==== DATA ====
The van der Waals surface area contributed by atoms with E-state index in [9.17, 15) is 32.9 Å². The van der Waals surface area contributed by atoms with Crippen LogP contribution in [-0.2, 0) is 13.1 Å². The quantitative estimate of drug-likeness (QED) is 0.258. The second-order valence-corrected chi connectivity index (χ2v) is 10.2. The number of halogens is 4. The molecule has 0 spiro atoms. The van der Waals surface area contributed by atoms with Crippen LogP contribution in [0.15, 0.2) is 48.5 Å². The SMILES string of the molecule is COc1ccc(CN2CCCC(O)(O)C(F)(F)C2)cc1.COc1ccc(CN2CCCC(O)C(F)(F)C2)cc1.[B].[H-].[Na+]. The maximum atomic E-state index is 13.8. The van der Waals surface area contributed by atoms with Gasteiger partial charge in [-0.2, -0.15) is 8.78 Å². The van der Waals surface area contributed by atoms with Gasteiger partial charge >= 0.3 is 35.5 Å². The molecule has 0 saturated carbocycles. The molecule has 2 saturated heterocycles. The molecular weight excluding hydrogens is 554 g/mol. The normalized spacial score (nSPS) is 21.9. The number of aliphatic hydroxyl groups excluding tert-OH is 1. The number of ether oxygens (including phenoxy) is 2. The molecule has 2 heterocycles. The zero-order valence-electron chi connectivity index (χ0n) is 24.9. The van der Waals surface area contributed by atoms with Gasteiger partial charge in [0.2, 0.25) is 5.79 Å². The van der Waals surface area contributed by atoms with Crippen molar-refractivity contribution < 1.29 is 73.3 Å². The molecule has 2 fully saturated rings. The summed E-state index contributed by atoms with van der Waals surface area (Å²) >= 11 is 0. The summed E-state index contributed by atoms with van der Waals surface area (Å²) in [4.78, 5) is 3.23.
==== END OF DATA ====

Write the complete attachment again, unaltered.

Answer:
The van der Waals surface area contributed by atoms with E-state index in [9.17, 15) is 32.9 Å². The van der Waals surface area contributed by atoms with Crippen LogP contribution in [-0.2, 0) is 13.1 Å². The quantitative estimate of drug-likeness (QED) is 0.258. The second-order valence-corrected chi connectivity index (χ2v) is 10.2. The number of halogens is 4. The molecule has 0 spiro atoms. The van der Waals surface area contributed by atoms with Crippen LogP contribution in [0.15, 0.2) is 48.5 Å². The SMILES string of the molecule is COc1ccc(CN2CCCC(O)(O)C(F)(F)C2)cc1.COc1ccc(CN2CCCC(O)C(F)(F)C2)cc1.[B].[H-].[Na+]. The maximum atomic E-state index is 13.8. The van der Waals surface area contributed by atoms with Gasteiger partial charge in [-0.2, -0.15) is 8.78 Å². The van der Waals surface area contributed by atoms with Gasteiger partial charge >= 0.3 is 35.5 Å². The molecule has 0 saturated carbocycles. The molecule has 2 saturated heterocycles. The molecular weight excluding hydrogens is 554 g/mol. The normalized spacial score (nSPS) is 21.9. The number of aliphatic hydroxyl groups excluding tert-OH is 1. The number of ether oxygens (including phenoxy) is 2. The molecule has 2 heterocycles. The zero-order valence-electron chi connectivity index (χ0n) is 24.9. The van der Waals surface area contributed by atoms with Gasteiger partial charge in [0.2, 0.25) is 5.79 Å². The van der Waals surface area contributed by atoms with Crippen molar-refractivity contribution < 1.29 is 73.3 Å². The molecule has 2 fully saturated rings. The summed E-state index contributed by atoms with van der Waals surface area (Å²) >= 11 is 0. The summed E-state index contributed by atoms with van der Waals surface area (Å²) in [4.78, 5) is 3.23.